We hope these points resonate, but we understand government trust is fundamentally an abstract concept. That’s why we spent some time defining the concept — unpacking and analyzing its principal components.

Photo credit: Year in Stills

Defining trust

So what is trust? A good working definition comes from scholar Russell Hardin, for whom trust is a three-part relationship in which one party can count upon another party to complete a particular behavior.

Simple enough. Building on Hardin’s definition, we think about trust in at least two dimensions. The first dimension is competence and the second is intention. We rarely trust others whom we don’t believe are competent to do what they say, even if they have good intentions. Similarly, we rarely trust others who are competent but who may not have good intentions toward us.

When it comes to business, trust is an expression of a company’s values and ethics. Much more than a corporate mission statement or pledge, trust involves acting on these five values in a consistent manner. In our view, trust is built on the following five values:

  1. Transparency
  2. Honesty
  3. Consistency
  4. Respect for others
  5. Commitment to the larger community

These values are important for companies regardless of scale. Leaders of local firms — which we define as operating within a single geopolitical jurisdiction — can, in many cases, communicate with their customers, suppliers, employees and shareholders, often in direct and personal ways. These companies are well-positioned to engage in a genuine manner with governments and non-governmental organizations. For leaders of global firms; however, the task is more challenging. Once the scale of an enterprise exceeds a certain geography and size, communicating these values consistently becomes substantially more difficult.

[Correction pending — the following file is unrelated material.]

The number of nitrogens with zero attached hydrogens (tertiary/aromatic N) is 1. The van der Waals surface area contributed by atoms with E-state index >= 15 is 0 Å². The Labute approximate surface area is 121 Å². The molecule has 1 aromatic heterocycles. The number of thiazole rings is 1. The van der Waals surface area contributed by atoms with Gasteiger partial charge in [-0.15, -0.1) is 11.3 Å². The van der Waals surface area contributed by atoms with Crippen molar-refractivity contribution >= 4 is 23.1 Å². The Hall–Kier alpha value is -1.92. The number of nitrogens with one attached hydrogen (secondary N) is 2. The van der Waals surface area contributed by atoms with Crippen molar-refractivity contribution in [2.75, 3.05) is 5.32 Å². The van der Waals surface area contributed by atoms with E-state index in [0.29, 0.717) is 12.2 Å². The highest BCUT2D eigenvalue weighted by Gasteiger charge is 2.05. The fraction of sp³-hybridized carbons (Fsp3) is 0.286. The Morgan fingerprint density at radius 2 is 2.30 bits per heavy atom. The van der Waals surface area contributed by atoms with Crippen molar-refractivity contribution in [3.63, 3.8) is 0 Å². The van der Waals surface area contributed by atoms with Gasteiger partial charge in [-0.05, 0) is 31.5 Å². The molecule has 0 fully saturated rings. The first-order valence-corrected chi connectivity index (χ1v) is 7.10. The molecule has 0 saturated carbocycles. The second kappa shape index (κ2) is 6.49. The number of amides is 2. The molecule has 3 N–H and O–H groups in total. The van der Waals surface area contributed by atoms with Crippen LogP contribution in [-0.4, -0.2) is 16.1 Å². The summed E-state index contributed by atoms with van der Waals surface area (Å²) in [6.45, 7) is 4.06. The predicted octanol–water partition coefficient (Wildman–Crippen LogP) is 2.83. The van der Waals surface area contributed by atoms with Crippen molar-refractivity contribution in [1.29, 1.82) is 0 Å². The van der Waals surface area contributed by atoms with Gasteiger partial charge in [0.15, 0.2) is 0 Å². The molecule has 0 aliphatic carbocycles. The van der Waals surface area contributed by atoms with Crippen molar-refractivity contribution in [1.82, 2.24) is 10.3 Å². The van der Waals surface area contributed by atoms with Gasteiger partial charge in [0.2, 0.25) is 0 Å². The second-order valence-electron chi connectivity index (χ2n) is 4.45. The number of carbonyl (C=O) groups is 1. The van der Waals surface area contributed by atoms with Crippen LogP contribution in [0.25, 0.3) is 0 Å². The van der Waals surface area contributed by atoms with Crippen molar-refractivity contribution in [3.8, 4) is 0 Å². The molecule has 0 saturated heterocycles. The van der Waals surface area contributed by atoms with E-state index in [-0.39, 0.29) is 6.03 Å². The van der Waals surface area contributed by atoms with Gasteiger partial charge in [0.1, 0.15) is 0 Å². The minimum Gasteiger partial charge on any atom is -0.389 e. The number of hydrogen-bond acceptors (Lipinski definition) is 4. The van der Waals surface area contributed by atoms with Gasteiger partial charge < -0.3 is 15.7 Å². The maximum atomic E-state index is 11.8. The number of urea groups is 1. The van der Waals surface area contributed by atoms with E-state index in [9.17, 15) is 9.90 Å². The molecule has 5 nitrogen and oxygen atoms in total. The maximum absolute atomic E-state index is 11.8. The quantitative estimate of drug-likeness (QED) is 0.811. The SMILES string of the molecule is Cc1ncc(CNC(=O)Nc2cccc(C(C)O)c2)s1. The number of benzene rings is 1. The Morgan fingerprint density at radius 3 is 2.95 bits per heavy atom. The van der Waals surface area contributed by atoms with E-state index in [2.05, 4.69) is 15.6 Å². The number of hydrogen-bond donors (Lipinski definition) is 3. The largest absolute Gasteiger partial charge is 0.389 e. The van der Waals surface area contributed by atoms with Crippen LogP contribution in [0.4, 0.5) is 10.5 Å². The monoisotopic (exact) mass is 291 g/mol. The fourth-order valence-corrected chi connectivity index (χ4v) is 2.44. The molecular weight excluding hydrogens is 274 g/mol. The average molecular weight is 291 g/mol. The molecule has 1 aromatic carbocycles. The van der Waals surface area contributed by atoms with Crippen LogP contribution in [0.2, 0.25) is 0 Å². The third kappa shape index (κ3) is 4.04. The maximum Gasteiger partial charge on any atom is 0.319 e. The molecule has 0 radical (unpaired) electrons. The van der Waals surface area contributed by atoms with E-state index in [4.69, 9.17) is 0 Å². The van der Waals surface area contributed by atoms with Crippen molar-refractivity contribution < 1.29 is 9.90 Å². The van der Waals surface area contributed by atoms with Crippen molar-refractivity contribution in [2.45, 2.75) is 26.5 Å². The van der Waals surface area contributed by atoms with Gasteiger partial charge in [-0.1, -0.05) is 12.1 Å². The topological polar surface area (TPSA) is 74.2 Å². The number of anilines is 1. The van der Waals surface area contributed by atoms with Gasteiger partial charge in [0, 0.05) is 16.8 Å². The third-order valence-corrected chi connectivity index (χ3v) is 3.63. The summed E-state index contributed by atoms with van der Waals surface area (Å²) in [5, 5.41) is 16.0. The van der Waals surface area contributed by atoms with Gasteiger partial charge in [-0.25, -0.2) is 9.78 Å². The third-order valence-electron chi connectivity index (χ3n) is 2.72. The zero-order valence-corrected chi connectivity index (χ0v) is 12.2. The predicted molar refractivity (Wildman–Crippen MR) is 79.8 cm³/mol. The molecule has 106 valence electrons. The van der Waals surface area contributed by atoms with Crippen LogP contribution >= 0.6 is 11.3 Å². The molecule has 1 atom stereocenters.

Creating trust

What does it take to create trust? For any business leader, trust begins with an acute understanding of her firm’s value proposition and its role in the economy and the lives of its customers. Establishing trust is in many ways easiest for companies with a mission to deliver on basic needs such as food, housing or health. People understand intuitively how these companies contribute to society.

But, for most companies the value proposition is less intuitive. Which makes it all the more important for a company to take a proactive approach, affirming its commitment to quality products or services and positioning its value proposition as a meaningful addition to civil society. These are the vital first steps towards securing trust from stakeholders.

The same thinking applies to the business-government relationship. Making sure government representatives understand the firm’s role in the larger economic and social ecosystem is among the most difficult communication challenges a business leader faces. If policymakers do not understand how a company contributes to the economy or advances a larger social goal, the company’s efforts risk seeming contrived, and it becomes more difficult to foster a trusting relationship and environment in which business and government collaborate on policymaking.